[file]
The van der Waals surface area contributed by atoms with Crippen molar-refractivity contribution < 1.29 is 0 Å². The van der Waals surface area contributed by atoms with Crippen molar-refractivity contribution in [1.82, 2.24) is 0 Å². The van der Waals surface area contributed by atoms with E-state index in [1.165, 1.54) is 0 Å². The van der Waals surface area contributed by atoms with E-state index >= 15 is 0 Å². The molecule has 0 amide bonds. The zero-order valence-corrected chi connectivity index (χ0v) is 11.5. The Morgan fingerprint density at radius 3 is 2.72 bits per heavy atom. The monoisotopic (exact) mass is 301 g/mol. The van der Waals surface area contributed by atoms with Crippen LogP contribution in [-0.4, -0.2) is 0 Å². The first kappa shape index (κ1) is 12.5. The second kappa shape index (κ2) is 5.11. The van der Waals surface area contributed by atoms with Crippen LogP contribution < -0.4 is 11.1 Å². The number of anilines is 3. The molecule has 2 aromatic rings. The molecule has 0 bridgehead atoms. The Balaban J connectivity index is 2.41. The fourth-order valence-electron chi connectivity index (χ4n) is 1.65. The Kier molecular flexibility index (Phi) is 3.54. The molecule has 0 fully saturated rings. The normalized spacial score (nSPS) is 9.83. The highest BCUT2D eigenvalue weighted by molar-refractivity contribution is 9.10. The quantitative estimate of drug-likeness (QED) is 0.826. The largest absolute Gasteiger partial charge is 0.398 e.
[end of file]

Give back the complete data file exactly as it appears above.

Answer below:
The van der Waals surface area contributed by atoms with Crippen molar-refractivity contribution < 1.29 is 0 Å². The van der Waals surface area contributed by atoms with Crippen molar-refractivity contribution in [1.82, 2.24) is 0 Å². The van der Waals surface area contributed by atoms with E-state index in [1.165, 1.54) is 0 Å². The van der Waals surface area contributed by atoms with E-state index >= 15 is 0 Å². The molecule has 0 amide bonds. The zero-order valence-corrected chi connectivity index (χ0v) is 11.5. The Morgan fingerprint density at radius 3 is 2.72 bits per heavy atom. The monoisotopic (exact) mass is 301 g/mol. The van der Waals surface area contributed by atoms with Crippen LogP contribution in [-0.4, -0.2) is 0 Å². The first kappa shape index (κ1) is 12.5. The second kappa shape index (κ2) is 5.11. The van der Waals surface area contributed by atoms with Crippen LogP contribution < -0.4 is 11.1 Å². The number of anilines is 3. The molecule has 2 aromatic rings. The molecule has 0 bridgehead atoms. The Balaban J connectivity index is 2.41. The fourth-order valence-electron chi connectivity index (χ4n) is 1.65. The Kier molecular flexibility index (Phi) is 3.54. The molecule has 0 fully saturated rings. The normalized spacial score (nSPS) is 9.83. The highest BCUT2D eigenvalue weighted by molar-refractivity contribution is 9.10. The quantitative estimate of drug-likeness (QED) is 0.826. The largest absolute Gasteiger partial charge is 0.398 e.